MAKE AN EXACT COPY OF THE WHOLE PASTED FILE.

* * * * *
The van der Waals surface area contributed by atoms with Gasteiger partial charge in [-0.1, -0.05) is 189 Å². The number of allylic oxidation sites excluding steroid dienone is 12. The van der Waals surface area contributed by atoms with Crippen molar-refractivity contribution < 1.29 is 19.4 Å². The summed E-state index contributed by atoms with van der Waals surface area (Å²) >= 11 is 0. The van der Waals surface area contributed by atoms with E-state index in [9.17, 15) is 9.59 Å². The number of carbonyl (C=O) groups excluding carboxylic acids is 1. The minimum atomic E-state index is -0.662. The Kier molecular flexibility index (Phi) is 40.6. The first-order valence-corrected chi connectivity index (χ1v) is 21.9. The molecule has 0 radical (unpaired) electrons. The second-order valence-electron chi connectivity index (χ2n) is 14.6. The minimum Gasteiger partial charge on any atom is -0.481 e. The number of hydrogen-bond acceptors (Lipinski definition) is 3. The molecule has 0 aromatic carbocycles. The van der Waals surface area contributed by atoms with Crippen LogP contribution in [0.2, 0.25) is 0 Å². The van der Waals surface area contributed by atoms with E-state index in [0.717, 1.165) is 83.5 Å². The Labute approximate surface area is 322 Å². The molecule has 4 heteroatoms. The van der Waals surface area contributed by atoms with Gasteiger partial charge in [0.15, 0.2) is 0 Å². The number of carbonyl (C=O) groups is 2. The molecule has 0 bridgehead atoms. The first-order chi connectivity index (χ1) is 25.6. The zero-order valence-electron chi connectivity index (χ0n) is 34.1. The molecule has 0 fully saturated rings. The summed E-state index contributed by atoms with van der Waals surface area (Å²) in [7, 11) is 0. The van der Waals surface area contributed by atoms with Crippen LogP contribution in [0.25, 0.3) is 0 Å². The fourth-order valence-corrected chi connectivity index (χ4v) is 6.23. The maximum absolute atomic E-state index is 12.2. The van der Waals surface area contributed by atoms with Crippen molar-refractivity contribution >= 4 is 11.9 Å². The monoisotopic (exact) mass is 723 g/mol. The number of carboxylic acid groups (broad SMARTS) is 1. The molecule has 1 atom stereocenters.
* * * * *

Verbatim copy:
The van der Waals surface area contributed by atoms with Gasteiger partial charge in [-0.1, -0.05) is 189 Å². The number of allylic oxidation sites excluding steroid dienone is 12. The van der Waals surface area contributed by atoms with Crippen molar-refractivity contribution < 1.29 is 19.4 Å². The summed E-state index contributed by atoms with van der Waals surface area (Å²) >= 11 is 0. The van der Waals surface area contributed by atoms with E-state index in [9.17, 15) is 9.59 Å². The number of carbonyl (C=O) groups excluding carboxylic acids is 1. The minimum atomic E-state index is -0.662. The Kier molecular flexibility index (Phi) is 40.6. The first-order valence-corrected chi connectivity index (χ1v) is 21.9. The molecule has 0 radical (unpaired) electrons. The second-order valence-electron chi connectivity index (χ2n) is 14.6. The minimum Gasteiger partial charge on any atom is -0.481 e. The number of hydrogen-bond acceptors (Lipinski definition) is 3. The molecule has 0 aromatic carbocycles. The van der Waals surface area contributed by atoms with Crippen LogP contribution in [0.2, 0.25) is 0 Å². The van der Waals surface area contributed by atoms with E-state index in [0.717, 1.165) is 83.5 Å². The Labute approximate surface area is 322 Å². The molecule has 4 heteroatoms. The van der Waals surface area contributed by atoms with Gasteiger partial charge in [0.15, 0.2) is 0 Å². The number of carbonyl (C=O) groups is 2. The molecule has 0 bridgehead atoms. The first-order chi connectivity index (χ1) is 25.6. The zero-order valence-electron chi connectivity index (χ0n) is 34.1. The molecule has 0 fully saturated rings. The summed E-state index contributed by atoms with van der Waals surface area (Å²) in [7, 11) is 0. The van der Waals surface area contributed by atoms with Crippen LogP contribution in [0.25, 0.3) is 0 Å². The fourth-order valence-corrected chi connectivity index (χ4v) is 6.23. The maximum absolute atomic E-state index is 12.2. The van der Waals surface area contributed by atoms with Crippen molar-refractivity contribution >= 4 is 11.9 Å². The monoisotopic (exact) mass is 723 g/mol. The number of carboxylic acid groups (broad SMARTS) is 1. The molecule has 1 atom stereocenters.